Elie Fahed, MD: At that time, I discussed doing BCMA [B-cell maturation antigen]-targeted therapy with you, which is a new way of treating multiple myeloma. BCMA is a protein we find on all myeloma cells, and it can be targeted in different ways. We have direct monoclonal antibodies, what we call ADCs [antibody-drug conjugates], like Blenrep [belantamab mafodotin], which we used. Or we can target it with what we call CAR [chimeric antigen receptor]-T cell therapy, where we take your own cells, train them to attack BCMA, and give them back to you through infusion. We had that discussion, and you expressed that you were not interested in going to a big center in a big city to get CAR-T therapy, which is still experimental and not yet approved in multiple myeloma as of today.

We had approval for Blenrep as a medication, and we decided to go that route. As I said, Blenrep is an antibody-drug conjugate. It’s an antibody targeting BCMA, connected to a toxin called MMAF [monomethyl auristatin F]. It’s a microtubule inhibitor. Whenever that antibody connects to myeloma cells, to the BCMA, it gets internalized, and it causes apoptosis, or death of the myeloma cells. It comes with one significant and serious toxicity. 

Elizabeth Ayen: Yes. 

Elie Fahed, MD: The toxin attached to the antibody can cause a serious keratopathy. It can technically attack the outer lining of the eye, causing painful dry eyes and decreased visual acuity. Those drugs can only be given via a REMS [Risk Evaluation and Mitigation Strategy] program. You went through this, so maybe you can tell us about it. You needed an eye examination before each infusion.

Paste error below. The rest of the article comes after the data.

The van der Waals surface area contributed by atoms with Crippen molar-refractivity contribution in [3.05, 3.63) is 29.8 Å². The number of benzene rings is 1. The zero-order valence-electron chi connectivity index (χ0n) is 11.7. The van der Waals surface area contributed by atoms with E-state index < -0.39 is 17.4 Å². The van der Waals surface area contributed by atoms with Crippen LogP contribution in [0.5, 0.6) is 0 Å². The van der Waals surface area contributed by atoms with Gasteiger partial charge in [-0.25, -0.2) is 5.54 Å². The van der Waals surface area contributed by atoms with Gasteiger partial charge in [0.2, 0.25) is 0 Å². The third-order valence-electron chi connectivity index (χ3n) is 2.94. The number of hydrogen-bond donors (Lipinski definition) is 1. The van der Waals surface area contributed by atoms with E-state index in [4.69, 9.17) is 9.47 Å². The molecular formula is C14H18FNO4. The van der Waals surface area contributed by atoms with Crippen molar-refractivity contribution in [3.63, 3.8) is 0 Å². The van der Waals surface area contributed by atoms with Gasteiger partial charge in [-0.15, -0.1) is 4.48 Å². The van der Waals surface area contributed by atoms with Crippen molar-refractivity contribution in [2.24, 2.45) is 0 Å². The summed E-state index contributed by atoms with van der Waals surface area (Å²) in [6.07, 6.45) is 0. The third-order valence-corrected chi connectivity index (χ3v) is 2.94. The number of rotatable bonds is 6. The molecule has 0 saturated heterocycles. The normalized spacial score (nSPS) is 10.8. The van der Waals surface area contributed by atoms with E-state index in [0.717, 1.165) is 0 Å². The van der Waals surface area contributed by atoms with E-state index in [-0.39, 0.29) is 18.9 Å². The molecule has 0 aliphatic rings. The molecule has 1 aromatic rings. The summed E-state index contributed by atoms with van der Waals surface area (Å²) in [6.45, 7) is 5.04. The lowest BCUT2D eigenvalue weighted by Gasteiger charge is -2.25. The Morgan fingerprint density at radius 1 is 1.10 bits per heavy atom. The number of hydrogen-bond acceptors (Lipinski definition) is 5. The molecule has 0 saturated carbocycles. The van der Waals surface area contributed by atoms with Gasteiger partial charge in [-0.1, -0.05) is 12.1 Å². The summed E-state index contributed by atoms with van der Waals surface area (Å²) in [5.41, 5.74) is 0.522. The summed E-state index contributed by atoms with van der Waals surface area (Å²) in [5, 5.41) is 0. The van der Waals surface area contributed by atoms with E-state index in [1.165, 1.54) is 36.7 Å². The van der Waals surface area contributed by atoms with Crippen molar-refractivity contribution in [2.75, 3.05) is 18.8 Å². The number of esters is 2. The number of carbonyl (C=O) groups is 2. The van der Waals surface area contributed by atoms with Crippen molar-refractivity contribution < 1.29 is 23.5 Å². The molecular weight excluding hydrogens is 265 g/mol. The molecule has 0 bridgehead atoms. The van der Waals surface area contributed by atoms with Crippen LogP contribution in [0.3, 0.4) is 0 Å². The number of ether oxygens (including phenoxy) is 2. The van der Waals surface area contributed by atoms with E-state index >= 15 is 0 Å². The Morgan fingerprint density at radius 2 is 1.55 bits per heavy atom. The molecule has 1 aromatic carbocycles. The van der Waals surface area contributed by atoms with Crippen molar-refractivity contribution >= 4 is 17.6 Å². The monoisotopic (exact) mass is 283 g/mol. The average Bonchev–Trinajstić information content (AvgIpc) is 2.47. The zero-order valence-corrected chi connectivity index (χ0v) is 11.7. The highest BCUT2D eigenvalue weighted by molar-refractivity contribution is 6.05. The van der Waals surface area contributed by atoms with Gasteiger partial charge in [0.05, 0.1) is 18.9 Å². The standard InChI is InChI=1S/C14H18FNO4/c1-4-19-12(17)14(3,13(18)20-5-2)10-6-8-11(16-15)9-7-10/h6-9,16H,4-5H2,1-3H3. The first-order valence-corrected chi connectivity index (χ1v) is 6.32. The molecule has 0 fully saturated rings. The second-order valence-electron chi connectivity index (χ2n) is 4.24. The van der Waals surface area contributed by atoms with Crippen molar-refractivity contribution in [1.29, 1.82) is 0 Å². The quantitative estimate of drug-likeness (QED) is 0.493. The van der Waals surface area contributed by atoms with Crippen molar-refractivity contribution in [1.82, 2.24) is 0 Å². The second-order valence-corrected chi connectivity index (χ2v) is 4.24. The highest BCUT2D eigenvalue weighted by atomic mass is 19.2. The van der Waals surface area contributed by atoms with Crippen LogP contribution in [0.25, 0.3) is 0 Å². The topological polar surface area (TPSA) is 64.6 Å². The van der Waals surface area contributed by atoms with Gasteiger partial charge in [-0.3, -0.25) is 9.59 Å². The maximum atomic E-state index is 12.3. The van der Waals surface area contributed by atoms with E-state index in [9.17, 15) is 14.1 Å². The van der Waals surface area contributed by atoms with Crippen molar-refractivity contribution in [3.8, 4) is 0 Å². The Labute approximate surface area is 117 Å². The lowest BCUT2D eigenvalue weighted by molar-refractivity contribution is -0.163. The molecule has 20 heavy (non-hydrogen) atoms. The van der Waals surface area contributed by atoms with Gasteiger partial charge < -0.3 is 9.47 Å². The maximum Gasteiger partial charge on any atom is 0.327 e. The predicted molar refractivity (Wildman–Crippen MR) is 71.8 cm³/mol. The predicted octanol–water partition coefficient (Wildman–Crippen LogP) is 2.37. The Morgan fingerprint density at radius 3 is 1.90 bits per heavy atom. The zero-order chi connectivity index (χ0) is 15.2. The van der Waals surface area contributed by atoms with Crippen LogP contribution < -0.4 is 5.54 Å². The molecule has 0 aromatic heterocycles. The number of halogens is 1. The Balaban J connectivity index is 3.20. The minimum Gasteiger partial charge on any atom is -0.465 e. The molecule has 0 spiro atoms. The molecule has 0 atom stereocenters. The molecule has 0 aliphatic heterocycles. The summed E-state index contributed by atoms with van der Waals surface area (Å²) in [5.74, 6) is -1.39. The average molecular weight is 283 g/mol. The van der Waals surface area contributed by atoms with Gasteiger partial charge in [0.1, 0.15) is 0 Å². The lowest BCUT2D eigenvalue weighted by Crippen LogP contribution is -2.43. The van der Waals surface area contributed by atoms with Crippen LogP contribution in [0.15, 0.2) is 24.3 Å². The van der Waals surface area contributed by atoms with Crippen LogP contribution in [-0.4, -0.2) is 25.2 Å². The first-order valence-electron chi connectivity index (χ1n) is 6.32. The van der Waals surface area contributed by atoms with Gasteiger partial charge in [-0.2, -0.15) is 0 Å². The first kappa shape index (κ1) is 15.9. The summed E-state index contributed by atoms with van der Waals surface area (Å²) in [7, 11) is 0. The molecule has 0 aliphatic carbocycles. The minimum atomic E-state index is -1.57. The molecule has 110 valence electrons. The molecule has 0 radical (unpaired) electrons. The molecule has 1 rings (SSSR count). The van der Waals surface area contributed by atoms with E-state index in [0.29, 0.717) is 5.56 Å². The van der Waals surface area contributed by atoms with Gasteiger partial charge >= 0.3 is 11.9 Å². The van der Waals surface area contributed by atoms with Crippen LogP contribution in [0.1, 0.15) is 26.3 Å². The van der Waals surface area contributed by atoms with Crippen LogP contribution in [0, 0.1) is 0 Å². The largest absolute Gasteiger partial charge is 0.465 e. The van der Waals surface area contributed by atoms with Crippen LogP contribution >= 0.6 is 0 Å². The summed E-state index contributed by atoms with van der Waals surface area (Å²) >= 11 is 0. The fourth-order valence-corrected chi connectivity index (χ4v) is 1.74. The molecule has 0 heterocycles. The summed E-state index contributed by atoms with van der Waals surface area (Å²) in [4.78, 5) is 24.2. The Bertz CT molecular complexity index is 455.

Elizabeth Ayen: Right.

Elie Fahed, MD: Tell us about that experience.

Elizabeth Ayen: I would have to go a week before each infusion and have my eyes tested, and then the eye doctor worked with Dr. Fahed to decide whether I could do the next treatment, depending on how bad the inflammation in my corneas was. There were a couple of times where we had to skip treatment because it felt like I had rocks in my eyes. I was having double vision, and it seemed, I don’t know if it was caused by this, but it seemed that the cataracts were getting worse. I was very foggy, and so it depended on how bad it was and what level the eye doctor would set where I was. Dr. Fahed would then have to decide whether I could have the next treatment, so it was pretty awful because I couldn’t drive. I still can’t drive because of the cataracts right now, but I couldn’t drive. I could hardly see anything, so it was not a fun thing. We were hopeful that it was going to work for us to take care of the myeloma, but it didn’t do a very good job.

Elie Fahed, MD: You were unlucky. We do not get lucky every time, but it’s a helpful medication, and it can help quite a bit. About one-third of patients will have a good response to it.

Elizabeth Ayen: Yes.

Elie Fahed, MD: The problem is that we have to be careful about the eye toxicity. It can decrease visual acuity for some patients. Like you said, you couldn’t drive, and you had some discomfort. Before each visit, we need to have the eye exam done by an eye specialist, and depending on the numbers they see on their exam, we can decide if we need to treat you or delay therapy. I remember we had to delay it once or twice in your case, and we had to lower the dose because of toxicity. That is an expected side effect. We discussed it ahead of time.

This transcript was edited for clarity.